You’ve almost completed your blogged book, but no agents or publishers have come calling yet. You still would like to see if you can land a traditional publishing deal, especially since your blog has shown tremendous growth. In the months since you began blogging your book you’ve developed a strong platform consisting of a large subscriber base and an impressive number of unique visitors and page views. It’s time you called on those agents and publishers.
How do you begin? You need to send query letters to agents until you find one that wants to work with you on selling our project to a publisher. Or you can submit to some types of publishing houses without literary representation.
Only small, independent publishing houses accept “unagented” submissions, those sent in by an author rather than an agent. The mid-sized and large published houses require book proposals to by sent in by agents; these are called “agented” submissions.
The Two Necessary Documents You Need
Before you begin contacting any publishing professionals, you need two documents ready to go: a book proposal and a query letter.
If you have blogged a novel, you increase your odds of landing a publishing deal if you produce a proposal to go with your completed manuscript. More and more often, publishers require proposals for fiction, and writing one makes you stand out from the crowd. If you blogged a nonfiction book of any type, including memoir, a proposal is required. This includes only about 25 pages of your manuscript. (I’ll tell you more about how to produce a book proposal in my next post.)
No matter what type of book you blogged, you approach an agent or a publisher by sending out a query letter first. If the query letter attracts attention, you will be asked to send your proposal and/or manuscript. Yay! You’ve made it through the first pass!
You can see why your query letter must sell these publishing professionals on your idea, and on you—fast. You have just about a page to get the job done. It’s like a fast ball—a fast pitch. Indeed, that query contains the pitch for your book.
I explained how to write a query letter in a previous post. You can follow those instructions to produce a draft. Then revise and edit and possibly even get a professional editor or proofreader to take a look at it for you. That letter is the one thing that stands between you and getting to the next stage.
If your proposal convinces an agent your book idea is marketable, you will be offered an agency contract. That’s when the agent begins contacting publishers on your behalf and trying to sell your book. The agent will likely use some version of your initial query letter.
Increase Your Odds of Getting Your Query Noticed
Here are 6 tips to help submit successfully.
1. Research agents before submitting your query.
Publishers Marketplace lists more than 2,000 agents. If they don’t specify the subject areas they are interested in, visit their websites. Or check out the Association of Author Representatives and Agentquery.com. Go to each agent’s web page, learn about them, check out their submission guidelines, and choose the best agents for you and your project. Also see if you can personalize your letter to the agent.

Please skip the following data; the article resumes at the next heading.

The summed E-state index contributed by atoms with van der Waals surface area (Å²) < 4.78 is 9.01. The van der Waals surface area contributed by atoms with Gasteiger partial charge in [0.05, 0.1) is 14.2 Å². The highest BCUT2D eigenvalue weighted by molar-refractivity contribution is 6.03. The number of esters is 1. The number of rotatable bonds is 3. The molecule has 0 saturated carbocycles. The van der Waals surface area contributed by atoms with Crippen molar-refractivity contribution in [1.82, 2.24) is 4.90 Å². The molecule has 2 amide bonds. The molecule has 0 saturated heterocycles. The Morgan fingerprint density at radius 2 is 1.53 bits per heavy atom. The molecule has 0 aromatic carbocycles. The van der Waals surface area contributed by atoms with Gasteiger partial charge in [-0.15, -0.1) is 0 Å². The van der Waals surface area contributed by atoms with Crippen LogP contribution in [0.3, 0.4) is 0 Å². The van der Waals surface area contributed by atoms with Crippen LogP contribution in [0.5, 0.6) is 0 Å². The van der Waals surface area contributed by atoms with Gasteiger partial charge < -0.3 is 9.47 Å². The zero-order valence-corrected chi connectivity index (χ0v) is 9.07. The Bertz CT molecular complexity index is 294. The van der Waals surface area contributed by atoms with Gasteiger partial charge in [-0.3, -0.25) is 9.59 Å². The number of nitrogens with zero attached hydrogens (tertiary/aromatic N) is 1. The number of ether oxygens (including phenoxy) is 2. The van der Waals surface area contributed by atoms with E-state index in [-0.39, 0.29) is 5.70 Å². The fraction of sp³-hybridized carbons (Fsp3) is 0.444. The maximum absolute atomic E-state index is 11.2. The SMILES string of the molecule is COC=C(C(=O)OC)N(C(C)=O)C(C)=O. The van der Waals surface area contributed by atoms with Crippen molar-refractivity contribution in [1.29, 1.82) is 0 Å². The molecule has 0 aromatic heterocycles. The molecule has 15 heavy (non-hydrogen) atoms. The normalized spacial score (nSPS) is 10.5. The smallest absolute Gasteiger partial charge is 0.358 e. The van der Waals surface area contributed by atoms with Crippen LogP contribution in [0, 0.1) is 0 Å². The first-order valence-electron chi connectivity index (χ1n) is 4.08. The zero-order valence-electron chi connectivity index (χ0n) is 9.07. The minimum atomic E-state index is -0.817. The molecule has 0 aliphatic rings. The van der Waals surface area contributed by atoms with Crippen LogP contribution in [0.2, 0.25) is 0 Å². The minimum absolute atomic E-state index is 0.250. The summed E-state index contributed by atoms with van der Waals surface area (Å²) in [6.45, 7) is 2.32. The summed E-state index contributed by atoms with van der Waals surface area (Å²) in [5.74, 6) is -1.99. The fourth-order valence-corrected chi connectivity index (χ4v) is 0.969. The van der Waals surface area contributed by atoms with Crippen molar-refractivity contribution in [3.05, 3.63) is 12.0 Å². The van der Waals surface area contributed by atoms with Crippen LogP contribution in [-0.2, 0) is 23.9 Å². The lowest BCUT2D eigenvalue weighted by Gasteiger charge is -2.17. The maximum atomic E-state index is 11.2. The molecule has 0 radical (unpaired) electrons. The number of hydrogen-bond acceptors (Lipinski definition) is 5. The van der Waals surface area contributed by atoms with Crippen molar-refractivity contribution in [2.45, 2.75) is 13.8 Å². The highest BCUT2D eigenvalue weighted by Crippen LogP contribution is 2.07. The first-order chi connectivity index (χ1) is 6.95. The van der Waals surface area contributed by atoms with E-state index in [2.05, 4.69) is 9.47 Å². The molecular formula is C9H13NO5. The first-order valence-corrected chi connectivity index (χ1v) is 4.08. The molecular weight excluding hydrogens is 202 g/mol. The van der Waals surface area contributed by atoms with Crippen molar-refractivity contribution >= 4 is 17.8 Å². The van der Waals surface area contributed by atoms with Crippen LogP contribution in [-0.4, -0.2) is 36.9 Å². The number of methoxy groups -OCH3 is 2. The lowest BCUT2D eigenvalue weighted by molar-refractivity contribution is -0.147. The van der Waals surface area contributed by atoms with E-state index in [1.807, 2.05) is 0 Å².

2. Use a multiple-submission process.
Even if an agent specifies that he or she doesn’t accept multiple submissions, you should make this practice part of your submission process. You can choose to submit to these agents or not. It’s hard enough to find an agent with an unsolicited query. Increase your odds by querying several—or even many—at a time. Some agents get 4,000 queries or more per year. They may only respond to about 200 with a request for a proposal. Only 10 or 15 might be offered a contract. Yet, many deals come out of slush piles, which consist of unagented query letters.
3. Keep your query to one page.
Many query letters can’t hold an agent’s attention for more than a paragraph. Keep the letter short and to the point. Keep the majority of the information for the proposal. Realize that agents spend 10-20 seconds on your query deciding whether they want to follow up with you. Make sure those 10 seconds are used effectively. And don’t forget to make it easy for the agent to contact you.
4. Educate yourself.
Know how to write a good query letter. Know how to describe the genre of your book and the category where it would be placed in a store. Understand how traditional publishing works.
5. Don’t over promise or exaggerate.
Always be authentic and honest. Don’t say you can get a foreword from someone famous when you aren’t sure you can or 10 testimonials from celebrities when you don’t know any of them. Don’t say your book is the only one or the first or the best or that Oprah will be calling you. Just prove you have a marketable book.
6. Check your work.
Hire an editor or a proofreader, or at the very least have someone read over your letter (and your proposal) before you submit to agents. A letter filled with typos won’t get you very far or make good impression.
Read my next post to learn about how to get your book proposal noticed.
How to Craft a Proposal for a Book that Sells
A 6-week course on how to write a
business plan for a successful book
Learn how to write a book proposal that convinces agents and acquisitions editors your book is a viable product and that you make a good business partner so they are eager to work with you and to help bring your book to market. Also, discover how to use the “proposal process” as a creative one that helps you produce a book that will sell to a publisher and to readers upon release. Find out how developing a proposal can help you craft a successful career as an author as well as a success book no matter what type of book you write or how you decide to publish.
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